Medtronic acquires AI specialist Digital Surgery
Medtronic has acquired the privately held company Digital Surgery, which specialises in surgical artificial intelligence (AI), data and analytics, and digital education and training.
One of the biggest names in Medtech, Medtronic hopes the acquisition will strengthen its robotic assisted surgery technology, with other applications across its portfolio.
The terms of the agreement with Digital Surgery have not been disclosed.
Digital Surgery will remain headquartered in London where there are plans for continued investment and workforce expansion.
The company’s executive team, including the two surgeon co-founders, Dr. Andre Chow and Dr. Jean Nehme, will remain in place and continue to provide leadership.
Digital products co-developed by Digital Surgery and Medtronic are expected to be offered on future Medtronic soft tissue robotic assisted surgery systems.
Dublin-based Medtronic said it does not expect the transaction to affect earnings per share for fiscal 2020.
Digital Surgery will join Medtronic’s Surgical Robotics business as part of the Minimally Invasive Therapies Group.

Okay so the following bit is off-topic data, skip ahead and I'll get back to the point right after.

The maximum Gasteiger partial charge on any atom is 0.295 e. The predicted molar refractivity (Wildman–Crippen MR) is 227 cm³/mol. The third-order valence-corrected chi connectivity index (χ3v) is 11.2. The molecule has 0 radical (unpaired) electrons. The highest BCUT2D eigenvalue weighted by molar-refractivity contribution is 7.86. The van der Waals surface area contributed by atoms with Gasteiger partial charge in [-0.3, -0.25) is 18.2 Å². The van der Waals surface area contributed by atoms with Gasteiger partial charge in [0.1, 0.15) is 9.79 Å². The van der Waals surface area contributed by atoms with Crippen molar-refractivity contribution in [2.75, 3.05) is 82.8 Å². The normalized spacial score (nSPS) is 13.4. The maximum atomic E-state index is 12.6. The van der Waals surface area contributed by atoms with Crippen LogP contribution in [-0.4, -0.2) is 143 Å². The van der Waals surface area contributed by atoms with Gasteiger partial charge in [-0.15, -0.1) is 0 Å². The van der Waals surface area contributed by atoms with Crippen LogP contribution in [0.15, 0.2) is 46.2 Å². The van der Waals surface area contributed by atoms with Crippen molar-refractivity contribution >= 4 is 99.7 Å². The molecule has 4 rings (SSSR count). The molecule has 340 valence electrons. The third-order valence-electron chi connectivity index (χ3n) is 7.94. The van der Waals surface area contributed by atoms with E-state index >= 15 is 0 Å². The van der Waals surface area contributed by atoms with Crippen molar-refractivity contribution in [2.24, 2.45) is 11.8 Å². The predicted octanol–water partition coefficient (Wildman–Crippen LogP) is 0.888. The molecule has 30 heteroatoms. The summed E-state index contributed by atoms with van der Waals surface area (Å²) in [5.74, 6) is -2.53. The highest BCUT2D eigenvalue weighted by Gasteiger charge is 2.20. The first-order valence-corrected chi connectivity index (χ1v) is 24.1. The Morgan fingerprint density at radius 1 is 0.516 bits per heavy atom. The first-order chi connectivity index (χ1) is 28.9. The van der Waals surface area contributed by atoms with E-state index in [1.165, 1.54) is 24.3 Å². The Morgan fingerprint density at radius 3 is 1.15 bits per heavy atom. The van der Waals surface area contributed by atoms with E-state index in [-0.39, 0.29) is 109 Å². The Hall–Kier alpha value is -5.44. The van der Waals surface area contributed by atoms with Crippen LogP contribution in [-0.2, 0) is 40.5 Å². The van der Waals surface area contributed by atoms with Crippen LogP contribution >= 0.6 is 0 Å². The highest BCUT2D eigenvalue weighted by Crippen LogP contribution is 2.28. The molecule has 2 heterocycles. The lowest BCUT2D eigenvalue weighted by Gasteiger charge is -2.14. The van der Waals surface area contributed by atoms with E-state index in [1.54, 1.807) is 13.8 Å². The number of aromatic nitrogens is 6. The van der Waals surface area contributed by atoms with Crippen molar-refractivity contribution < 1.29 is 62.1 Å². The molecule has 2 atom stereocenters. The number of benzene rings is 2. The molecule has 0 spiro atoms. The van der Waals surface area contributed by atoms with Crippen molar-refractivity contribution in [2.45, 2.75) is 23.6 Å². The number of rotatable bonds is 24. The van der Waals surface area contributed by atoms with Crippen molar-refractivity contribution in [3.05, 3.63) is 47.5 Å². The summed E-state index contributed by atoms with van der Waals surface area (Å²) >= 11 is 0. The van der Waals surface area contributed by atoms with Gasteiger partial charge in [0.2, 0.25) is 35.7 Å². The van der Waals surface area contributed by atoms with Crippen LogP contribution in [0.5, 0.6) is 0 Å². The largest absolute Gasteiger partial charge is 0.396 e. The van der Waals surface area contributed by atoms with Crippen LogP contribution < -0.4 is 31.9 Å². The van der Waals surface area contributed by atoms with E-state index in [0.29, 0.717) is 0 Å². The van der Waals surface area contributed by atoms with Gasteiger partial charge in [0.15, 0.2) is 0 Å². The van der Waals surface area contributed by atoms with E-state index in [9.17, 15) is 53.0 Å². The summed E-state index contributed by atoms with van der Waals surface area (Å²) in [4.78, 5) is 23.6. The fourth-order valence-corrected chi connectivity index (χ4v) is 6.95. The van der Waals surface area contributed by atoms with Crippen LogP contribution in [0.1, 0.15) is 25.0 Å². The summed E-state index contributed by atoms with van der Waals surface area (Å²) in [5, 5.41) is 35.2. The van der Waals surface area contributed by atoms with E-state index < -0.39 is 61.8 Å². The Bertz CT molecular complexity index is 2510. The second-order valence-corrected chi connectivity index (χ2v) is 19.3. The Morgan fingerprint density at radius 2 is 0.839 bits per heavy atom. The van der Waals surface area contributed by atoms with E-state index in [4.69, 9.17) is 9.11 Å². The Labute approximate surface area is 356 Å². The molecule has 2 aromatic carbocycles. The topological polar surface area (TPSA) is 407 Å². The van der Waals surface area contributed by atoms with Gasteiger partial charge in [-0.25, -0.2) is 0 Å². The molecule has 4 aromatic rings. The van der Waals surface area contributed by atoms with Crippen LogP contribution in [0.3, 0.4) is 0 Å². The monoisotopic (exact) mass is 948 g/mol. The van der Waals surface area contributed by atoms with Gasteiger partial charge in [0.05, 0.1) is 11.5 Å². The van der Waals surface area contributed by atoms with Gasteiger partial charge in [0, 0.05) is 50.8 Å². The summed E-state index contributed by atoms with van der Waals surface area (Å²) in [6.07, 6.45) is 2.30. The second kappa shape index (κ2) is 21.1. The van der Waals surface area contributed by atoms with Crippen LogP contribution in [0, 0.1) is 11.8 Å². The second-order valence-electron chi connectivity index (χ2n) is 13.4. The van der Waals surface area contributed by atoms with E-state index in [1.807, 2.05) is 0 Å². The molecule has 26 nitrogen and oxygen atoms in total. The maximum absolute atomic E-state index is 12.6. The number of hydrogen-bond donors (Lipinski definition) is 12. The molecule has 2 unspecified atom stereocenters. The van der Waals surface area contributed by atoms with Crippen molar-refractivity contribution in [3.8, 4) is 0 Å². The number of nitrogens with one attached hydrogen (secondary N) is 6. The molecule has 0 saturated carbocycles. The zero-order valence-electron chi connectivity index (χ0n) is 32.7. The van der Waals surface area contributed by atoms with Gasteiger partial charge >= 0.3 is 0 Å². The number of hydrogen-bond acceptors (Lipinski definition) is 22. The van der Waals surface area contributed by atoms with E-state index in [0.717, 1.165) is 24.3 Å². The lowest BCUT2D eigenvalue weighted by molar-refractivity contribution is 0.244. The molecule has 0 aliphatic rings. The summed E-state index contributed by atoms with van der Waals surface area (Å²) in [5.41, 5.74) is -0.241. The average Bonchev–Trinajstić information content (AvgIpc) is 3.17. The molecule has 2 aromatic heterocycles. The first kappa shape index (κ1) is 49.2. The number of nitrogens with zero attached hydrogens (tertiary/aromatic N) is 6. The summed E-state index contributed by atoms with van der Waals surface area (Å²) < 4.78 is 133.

Dr Jean Nehme, surgeon, CEO and co-founder of Digital Surgery, said: “We have always believed in computational power and data as two central drivers of consistency and quality in surgery.
“Computational power has impacted our lives in so many ways, and within surgery it is almost absent. By joining forces with Medtronic, we will finally apply computing and AI to surgery on a meaningful scale with a goal of helping more patients in more places benefit from consistently high-quality surgical care.”
Megan Rosengarten, vice president and general manager of the Surgical Robotics business, said: “We are thrilled to bring the Digital Surgery team and their expertise into Medtronic, not only due to the strategic fit from a technology perspective, but due to the shared belief that patients around the world deserve access to quality surgical care.
“By pairing digital solutions with robotic platforms and instrumentation, we can have a big impact on expanding patient access.”